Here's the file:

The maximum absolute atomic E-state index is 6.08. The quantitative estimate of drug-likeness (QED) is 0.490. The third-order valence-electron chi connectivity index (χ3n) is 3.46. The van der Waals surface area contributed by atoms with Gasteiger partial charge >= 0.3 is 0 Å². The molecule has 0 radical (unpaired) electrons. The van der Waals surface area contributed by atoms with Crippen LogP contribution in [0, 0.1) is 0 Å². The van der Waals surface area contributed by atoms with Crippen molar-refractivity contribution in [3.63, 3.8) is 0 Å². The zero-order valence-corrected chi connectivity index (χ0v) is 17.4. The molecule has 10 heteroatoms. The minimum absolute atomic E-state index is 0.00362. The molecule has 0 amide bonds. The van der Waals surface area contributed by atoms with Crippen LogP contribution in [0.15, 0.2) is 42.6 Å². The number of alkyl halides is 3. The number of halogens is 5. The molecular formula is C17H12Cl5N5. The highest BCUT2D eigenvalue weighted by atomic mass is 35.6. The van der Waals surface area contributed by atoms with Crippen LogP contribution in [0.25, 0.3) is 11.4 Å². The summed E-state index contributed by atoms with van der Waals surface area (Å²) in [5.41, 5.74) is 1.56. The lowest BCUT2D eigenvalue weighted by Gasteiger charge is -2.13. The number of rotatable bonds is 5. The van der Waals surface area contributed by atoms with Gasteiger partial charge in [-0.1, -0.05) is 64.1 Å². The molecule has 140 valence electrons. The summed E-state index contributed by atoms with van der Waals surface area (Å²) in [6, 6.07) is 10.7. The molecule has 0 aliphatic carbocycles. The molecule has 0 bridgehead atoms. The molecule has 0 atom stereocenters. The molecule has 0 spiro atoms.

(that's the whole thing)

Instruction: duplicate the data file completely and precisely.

The maximum absolute atomic E-state index is 6.08. The quantitative estimate of drug-likeness (QED) is 0.490. The third-order valence-electron chi connectivity index (χ3n) is 3.46. The van der Waals surface area contributed by atoms with Gasteiger partial charge >= 0.3 is 0 Å². The molecule has 0 radical (unpaired) electrons. The van der Waals surface area contributed by atoms with Crippen LogP contribution in [0, 0.1) is 0 Å². The van der Waals surface area contributed by atoms with Crippen molar-refractivity contribution in [3.63, 3.8) is 0 Å². The zero-order valence-corrected chi connectivity index (χ0v) is 17.4. The molecule has 10 heteroatoms. The minimum absolute atomic E-state index is 0.00362. The molecule has 0 amide bonds. The van der Waals surface area contributed by atoms with Crippen LogP contribution in [0.15, 0.2) is 42.6 Å². The number of alkyl halides is 3. The number of halogens is 5. The molecular formula is C17H12Cl5N5. The highest BCUT2D eigenvalue weighted by atomic mass is 35.6. The van der Waals surface area contributed by atoms with Crippen LogP contribution in [0.25, 0.3) is 11.4 Å². The summed E-state index contributed by atoms with van der Waals surface area (Å²) in [5.41, 5.74) is 1.56. The lowest BCUT2D eigenvalue weighted by Gasteiger charge is -2.13. The number of rotatable bonds is 5. The van der Waals surface area contributed by atoms with Gasteiger partial charge in [-0.1, -0.05) is 64.1 Å². The molecule has 140 valence electrons. The summed E-state index contributed by atoms with van der Waals surface area (Å²) in [6, 6.07) is 10.7. The molecule has 0 aliphatic carbocycles. The molecule has 0 bridgehead atoms. The molecule has 0 atom stereocenters. The molecule has 0 spiro atoms.